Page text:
top of page
Substance Abuse - Heroin

Commonly Known As: smack, tar, dope, junk, H, horse, skag, hell dust, chiva, brown sugar, China White. Slang words to describe use include slamming, shooting, mainlining, popping, chasing the dragon; addicts are called junkies.

Access to Drug: Sold through dealers, someone who knows someone, some availability at clubs, parties and on the streets. It is highly addictive and illegal; arrests can be made for under the influence, driving under the influence, possession, possession of paraphernalia, sales, distribution, and transporting.

Scientific Name: diacetylmorphine. Heroin is synthetic opium derived from the poppy plant grown in parts of Asia and South America. Heroin is sold in the form of a white to dark brown powder or sticky brown/black tar-like substance, depending on where the Heroin was manufactured.

Interesting Facts: Heroin was first refined in England from morphine in 1874 in an attempt to develop a less addicting painkiller than morphine. In 1898, it’s use became worldwide through distribution by Bayer and Company for coughs, chest pain and pneumonia. It’s estimated there were up to one million opium, morphine and heroin abusers in the United States by the early 1900’s. By 1924, the Heroin Act was passed making the manufacturing and possession of Heroin illegal. Despite the laws, Heroin use continued and a surge of Heroin in the late sixties was blamed on the U.S involvement in the Vietnam War. Heroin use has remained constant, and, unfortunately, Heroin has been glamorized in the media by musicians, the fashion world, and some entertainers, creating “heroin chic”, a thin, gaunt, dark look that has attracted young people to the drug and the heroin subculture.

Methods of Use: Intravenous injection, smoking/sniffing, or snorting. Typically, a heroin abuser may use up to four times a day. There is a myth among users that smoking or sniffing is less addicting, and, those who smoke or sniff heroin tend to look down on IV users, despite the fact that heroin, no matter how it is used, is a highly addictive substance. Users who inject heroin will dissolve it over heat in a small amount of water or alcohol to create the liquid form for the syringe. Smokers use pipes, roll heroin in cigarettes, marijuana joints, or with crack while sniffers heat the heroin and puff the smoke.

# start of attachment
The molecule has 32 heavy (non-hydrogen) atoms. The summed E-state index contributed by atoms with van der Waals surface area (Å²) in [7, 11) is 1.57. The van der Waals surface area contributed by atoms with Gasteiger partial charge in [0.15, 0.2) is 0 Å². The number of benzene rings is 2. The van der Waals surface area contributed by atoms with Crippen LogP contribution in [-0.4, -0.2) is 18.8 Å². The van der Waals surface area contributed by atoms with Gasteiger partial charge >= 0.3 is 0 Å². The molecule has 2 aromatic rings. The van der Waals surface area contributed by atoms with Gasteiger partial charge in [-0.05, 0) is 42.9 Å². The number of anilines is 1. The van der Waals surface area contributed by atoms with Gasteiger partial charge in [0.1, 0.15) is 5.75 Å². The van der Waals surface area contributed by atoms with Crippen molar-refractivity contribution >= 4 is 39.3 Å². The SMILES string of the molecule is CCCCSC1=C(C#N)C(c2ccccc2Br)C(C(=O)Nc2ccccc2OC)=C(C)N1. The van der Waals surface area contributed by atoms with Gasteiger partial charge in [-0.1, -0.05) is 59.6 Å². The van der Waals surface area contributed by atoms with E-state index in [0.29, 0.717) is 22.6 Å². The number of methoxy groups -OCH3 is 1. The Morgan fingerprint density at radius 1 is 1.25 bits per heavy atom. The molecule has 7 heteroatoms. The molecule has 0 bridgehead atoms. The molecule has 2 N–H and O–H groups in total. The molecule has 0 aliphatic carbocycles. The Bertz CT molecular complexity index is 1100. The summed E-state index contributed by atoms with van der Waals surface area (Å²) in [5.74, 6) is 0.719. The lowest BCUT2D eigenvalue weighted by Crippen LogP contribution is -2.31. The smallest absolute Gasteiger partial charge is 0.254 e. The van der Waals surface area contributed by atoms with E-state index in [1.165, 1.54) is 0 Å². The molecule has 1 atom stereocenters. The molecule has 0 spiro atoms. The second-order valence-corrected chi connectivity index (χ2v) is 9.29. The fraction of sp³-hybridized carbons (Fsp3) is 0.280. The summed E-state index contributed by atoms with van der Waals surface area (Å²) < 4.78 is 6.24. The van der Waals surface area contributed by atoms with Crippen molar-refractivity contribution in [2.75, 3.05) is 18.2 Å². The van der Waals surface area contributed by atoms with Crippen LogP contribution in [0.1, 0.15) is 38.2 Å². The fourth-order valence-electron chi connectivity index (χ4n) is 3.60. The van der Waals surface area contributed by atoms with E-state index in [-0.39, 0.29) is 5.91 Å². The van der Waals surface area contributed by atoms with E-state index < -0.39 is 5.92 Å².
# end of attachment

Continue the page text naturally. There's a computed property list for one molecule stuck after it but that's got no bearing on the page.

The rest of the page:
Common Effects When Intoxicated: Constricted/ pinpoint pupils, vomiting, nodding out, itching and scratching, slurred speech, sensation of slowed time, euphoria followed by nodding, a heavy feeling in the extremities, dry mouth and runny nose. There is clouded mental functioning or stupor, decreased respiration and heart rate.

Duration of Intoxication: Intoxication develops within seconds with injection and within 2 to 3 minutes from smoking/sniffing. The effects will be felt for 4 to six hours, depending on the amount and purity of the drug. Due to the euphoria that accompanies heroin use, users will chase the high and tolerance quickly develops, requiring more of the drug. Also, the body and brain adapt to the drug, creating painful, strong withdrawal symptoms that help motivate users to continue to abuse heroin.

Withdrawal: The intensity of the withdrawal depends on the length of time heroin has been used and the amount. Commonly, there is drug craving, restlessness, muscle and bone pain, complaints of flu like symptoms, insomnia, and cold flashes that last for several days. Heavy users will experience body and stomach cramps, vomiting, DT’s, auditory and visual hallucinations, hot and cold flashes, and may require medication. The effects can last three to five days with lingering cravings for the drug, and some will seek medication, illegally or legally, to curb the withdrawal.

Effects of Long Term Use: Long term effects include physical and psychological dependence, collapsed veins, needle mark scars on the body, malnutrition, abscesses, cellulites, infection of the heart lining and valves, pneumonia and liver disease. Heroin addicts are highly susceptible to HIV/AIDS from needle sharing and unsafe sex, Hepatitis B and C, and cessation of menstruation. Addicts also become involved in crime, such as prostitution, burglary, and theft to maintain their “habit” which costs about $100 to $200 per day.

Abuse, Dependence, and Addiction: Heroin is highly addictive due to the euphoric feeling created by the drug and physical as well as psychological dependence develops rapidly. It is often fatal due to drug over doses and contamination from impurities mixed with the heroin for street sales. Treatment is required for addicts in order to help change use patterns, lifestyle beliefs and Drug, Alcohol & Tobacco Awareness endure cravings.

Associated Risks: Addicts can become as addicted to the “ritual’ of getting high as to the drug itself. This includes the buying and preparation of the drug to get the effect. Users also face legal action for crimes related to their addiction which affect communities, neighborhoods, and schools. Pregnant heroin users risk miscarriages, premature and stillbirths. Infants who are born to addicted mothers are born addicted, taken from the mothers and placed in child protective custody.

bottom of page